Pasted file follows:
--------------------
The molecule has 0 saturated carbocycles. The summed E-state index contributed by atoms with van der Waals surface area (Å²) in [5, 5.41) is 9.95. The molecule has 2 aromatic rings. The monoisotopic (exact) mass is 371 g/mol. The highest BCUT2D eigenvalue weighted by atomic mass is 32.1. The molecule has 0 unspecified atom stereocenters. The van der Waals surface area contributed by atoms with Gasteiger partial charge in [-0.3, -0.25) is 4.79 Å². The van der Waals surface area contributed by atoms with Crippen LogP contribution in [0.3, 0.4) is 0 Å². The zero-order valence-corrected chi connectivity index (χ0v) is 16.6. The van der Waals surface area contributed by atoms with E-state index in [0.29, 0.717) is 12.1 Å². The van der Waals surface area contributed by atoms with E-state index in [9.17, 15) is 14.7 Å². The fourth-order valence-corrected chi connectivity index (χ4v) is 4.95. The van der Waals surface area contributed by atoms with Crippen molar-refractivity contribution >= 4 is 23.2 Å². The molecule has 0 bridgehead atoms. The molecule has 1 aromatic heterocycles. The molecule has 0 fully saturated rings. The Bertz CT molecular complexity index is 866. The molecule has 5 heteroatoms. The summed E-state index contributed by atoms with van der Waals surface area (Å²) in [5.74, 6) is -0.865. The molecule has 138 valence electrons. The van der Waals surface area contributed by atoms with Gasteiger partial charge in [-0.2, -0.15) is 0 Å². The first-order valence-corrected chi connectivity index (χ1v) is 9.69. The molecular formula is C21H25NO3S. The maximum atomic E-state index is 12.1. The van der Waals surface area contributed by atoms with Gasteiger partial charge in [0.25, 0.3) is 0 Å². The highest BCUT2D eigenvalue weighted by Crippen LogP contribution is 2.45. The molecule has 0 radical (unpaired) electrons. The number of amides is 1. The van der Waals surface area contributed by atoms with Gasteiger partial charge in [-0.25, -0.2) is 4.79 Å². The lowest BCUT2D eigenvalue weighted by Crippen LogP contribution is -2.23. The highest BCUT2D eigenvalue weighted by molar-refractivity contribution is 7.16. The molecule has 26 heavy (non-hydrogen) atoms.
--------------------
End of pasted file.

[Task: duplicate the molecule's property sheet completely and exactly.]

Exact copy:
The molecule has 0 saturated carbocycles. The summed E-state index contributed by atoms with van der Waals surface area (Å²) in [5, 5.41) is 9.95. The molecule has 2 aromatic rings. The monoisotopic (exact) mass is 371 g/mol. The highest BCUT2D eigenvalue weighted by atomic mass is 32.1. The molecule has 0 unspecified atom stereocenters. The van der Waals surface area contributed by atoms with Gasteiger partial charge in [-0.3, -0.25) is 4.79 Å². The van der Waals surface area contributed by atoms with Crippen LogP contribution in [0.3, 0.4) is 0 Å². The zero-order valence-corrected chi connectivity index (χ0v) is 16.6. The van der Waals surface area contributed by atoms with E-state index in [0.29, 0.717) is 12.1 Å². The van der Waals surface area contributed by atoms with E-state index in [9.17, 15) is 14.7 Å². The fourth-order valence-corrected chi connectivity index (χ4v) is 4.95. The van der Waals surface area contributed by atoms with Crippen molar-refractivity contribution >= 4 is 23.2 Å². The molecule has 0 bridgehead atoms. The molecule has 1 aromatic heterocycles. The molecule has 0 fully saturated rings. The Bertz CT molecular complexity index is 866. The molecule has 5 heteroatoms. The summed E-state index contributed by atoms with van der Waals surface area (Å²) in [5.74, 6) is -0.865. The molecule has 138 valence electrons. The van der Waals surface area contributed by atoms with Gasteiger partial charge in [-0.2, -0.15) is 0 Å². The first-order valence-corrected chi connectivity index (χ1v) is 9.69. The molecular formula is C21H25NO3S. The maximum atomic E-state index is 12.1. The van der Waals surface area contributed by atoms with Gasteiger partial charge in [0.25, 0.3) is 0 Å². The highest BCUT2D eigenvalue weighted by Crippen LogP contribution is 2.45. The molecule has 0 radical (unpaired) electrons. The number of amides is 1. The van der Waals surface area contributed by atoms with Gasteiger partial charge in [-0.25, -0.2) is 4.79 Å². The lowest BCUT2D eigenvalue weighted by Crippen LogP contribution is -2.23. The highest BCUT2D eigenvalue weighted by molar-refractivity contribution is 7.16. The molecule has 26 heavy (non-hydrogen) atoms.